After a wedding we went to today at a wine farm restaurant, where the food was fashionably stacked in towers, encircled by drizzles of intense sauces with fanciful ingredients, I thought back to meals I've eaten in Italy.
How can I be so sure that what I'm writing about Italian food is still current ten years later? Why do I know that I could walk into any one of the restaurants I used to eat in with my clients and eat the same wonderful meal, as long as the season was the same? Why is it that good Italian restaurants don't feel the need to reinvent their dishes with the latest jus or garnish to entice their regulars back once more?
I think the main thing that separates gourmet Italian food, or any traditional European food, from the fads and trends of haute foodiedom, is the seasons. Italian food (or rather each different regional cuisine, for each small area of
When your palate is refreshed every month by a new seasonal speciality, you never do tire of those delicacies. Chefs don't have to tempt jaded plates with ever more outlandish combinations. You can stuff yourself every day for a month with asparagus in every possible variation from risotto to pasta, as antipasto or in a sformato, but then it will be out of season, you move on to artichokes and by the time asparagus season comes round again you will welcome it enthusiastically anew.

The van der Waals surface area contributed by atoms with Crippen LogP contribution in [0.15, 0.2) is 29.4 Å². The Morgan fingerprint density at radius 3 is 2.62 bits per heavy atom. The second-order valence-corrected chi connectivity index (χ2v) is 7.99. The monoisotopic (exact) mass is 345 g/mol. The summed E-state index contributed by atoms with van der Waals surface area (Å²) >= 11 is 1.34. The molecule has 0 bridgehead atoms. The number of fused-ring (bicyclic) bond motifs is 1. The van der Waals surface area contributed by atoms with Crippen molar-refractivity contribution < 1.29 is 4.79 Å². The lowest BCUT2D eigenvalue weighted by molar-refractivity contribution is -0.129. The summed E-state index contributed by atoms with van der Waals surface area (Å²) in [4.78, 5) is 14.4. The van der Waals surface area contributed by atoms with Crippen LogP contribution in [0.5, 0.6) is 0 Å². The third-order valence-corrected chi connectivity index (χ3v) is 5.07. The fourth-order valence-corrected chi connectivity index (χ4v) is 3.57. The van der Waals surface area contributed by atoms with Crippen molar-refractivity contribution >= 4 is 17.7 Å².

It's not just that Italians are conservative in their tastes, they are that, but they know a good thing when they have it on their plates and see no reason to mess with it. Good ingredients are cooked simply so that their flavours are enhanced. Plus within in
So the ephemeral trendy restaurants may have moved on in the last ten years from 2D pictorial arrangements on enormous plates to intricate towering stacks of food that need several lines on the menu to identify the ingredients, but I am as certain as certain can be that I could walk into a favourite restaurant in Le Marche tomorrow and eat the same fantastic pasta dish scattered with a myriad of tiny wild mushrooms collected by the father of the restaurant owner that morning. He may be ten years older but the mushrooms will be from the same secret collecting places at the edge of the woods. In spring it will be the wild asparagus that make a wonderful delicately flavoured risotto.
The seasons provide the variety and rhythm that keep our fickle human palates from satiation, presenting us with treat after treat through the year, all we need to do is tune back into them and accept their gifts, something that the Italians have never forgotten.